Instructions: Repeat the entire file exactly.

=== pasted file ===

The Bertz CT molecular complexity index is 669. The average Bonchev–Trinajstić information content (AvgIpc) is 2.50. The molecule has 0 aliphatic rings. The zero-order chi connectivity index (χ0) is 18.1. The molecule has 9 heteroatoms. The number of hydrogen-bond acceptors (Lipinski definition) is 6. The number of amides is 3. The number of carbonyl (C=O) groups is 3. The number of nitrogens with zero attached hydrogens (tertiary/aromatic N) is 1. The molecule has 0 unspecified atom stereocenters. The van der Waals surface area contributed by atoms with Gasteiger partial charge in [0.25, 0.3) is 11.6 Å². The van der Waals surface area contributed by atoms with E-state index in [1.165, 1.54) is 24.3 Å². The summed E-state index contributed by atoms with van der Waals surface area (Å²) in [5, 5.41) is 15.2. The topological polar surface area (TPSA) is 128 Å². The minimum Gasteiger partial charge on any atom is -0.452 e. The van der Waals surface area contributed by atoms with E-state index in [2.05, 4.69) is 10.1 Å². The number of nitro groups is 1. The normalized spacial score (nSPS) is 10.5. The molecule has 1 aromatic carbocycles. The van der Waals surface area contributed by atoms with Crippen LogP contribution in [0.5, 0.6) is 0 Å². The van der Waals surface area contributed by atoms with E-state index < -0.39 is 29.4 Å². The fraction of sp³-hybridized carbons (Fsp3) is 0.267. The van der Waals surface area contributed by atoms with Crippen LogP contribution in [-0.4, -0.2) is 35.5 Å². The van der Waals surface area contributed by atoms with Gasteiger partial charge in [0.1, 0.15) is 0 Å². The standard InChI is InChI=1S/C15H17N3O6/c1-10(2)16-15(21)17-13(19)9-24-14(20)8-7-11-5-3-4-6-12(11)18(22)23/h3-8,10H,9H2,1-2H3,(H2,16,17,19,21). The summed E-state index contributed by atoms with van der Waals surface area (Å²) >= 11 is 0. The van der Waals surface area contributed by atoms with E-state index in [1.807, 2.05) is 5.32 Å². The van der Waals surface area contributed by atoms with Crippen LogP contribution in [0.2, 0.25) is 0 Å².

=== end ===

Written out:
The Bertz CT molecular complexity index is 669. The average Bonchev–Trinajstić information content (AvgIpc) is 2.50. The molecule has 0 aliphatic rings. The zero-order chi connectivity index (χ0) is 18.1. The molecule has 9 heteroatoms. The number of hydrogen-bond acceptors (Lipinski definition) is 6. The number of amides is 3. The number of carbonyl (C=O) groups is 3. The number of nitrogens with zero attached hydrogens (tertiary/aromatic N) is 1. The molecule has 0 unspecified atom stereocenters. The van der Waals surface area contributed by atoms with Gasteiger partial charge in [0.25, 0.3) is 11.6 Å². The van der Waals surface area contributed by atoms with E-state index in [1.165, 1.54) is 24.3 Å². The summed E-state index contributed by atoms with van der Waals surface area (Å²) in [5, 5.41) is 15.2. The topological polar surface area (TPSA) is 128 Å². The minimum Gasteiger partial charge on any atom is -0.452 e. The van der Waals surface area contributed by atoms with E-state index in [2.05, 4.69) is 10.1 Å². The number of nitro groups is 1. The normalized spacial score (nSPS) is 10.5. The molecule has 1 aromatic carbocycles. The van der Waals surface area contributed by atoms with Crippen LogP contribution in [0.5, 0.6) is 0 Å². The van der Waals surface area contributed by atoms with E-state index < -0.39 is 29.4 Å². The fraction of sp³-hybridized carbons (Fsp3) is 0.267. The van der Waals surface area contributed by atoms with Crippen LogP contribution in [-0.4, -0.2) is 35.5 Å². The van der Waals surface area contributed by atoms with Gasteiger partial charge in [0.1, 0.15) is 0 Å². The standard InChI is InChI=1S/C15H17N3O6/c1-10(2)16-15(21)17-13(19)9-24-14(20)8-7-11-5-3-4-6-12(11)18(22)23/h3-8,10H,9H2,1-2H3,(H2,16,17,19,21). The summed E-state index contributed by atoms with van der Waals surface area (Å²) >= 11 is 0. The van der Waals surface area contributed by atoms with E-state index in [1.807, 2.05) is 5.32 Å². The van der Waals surface area contributed by atoms with Crippen LogP contribution in [0.2, 0.25) is 0 Å².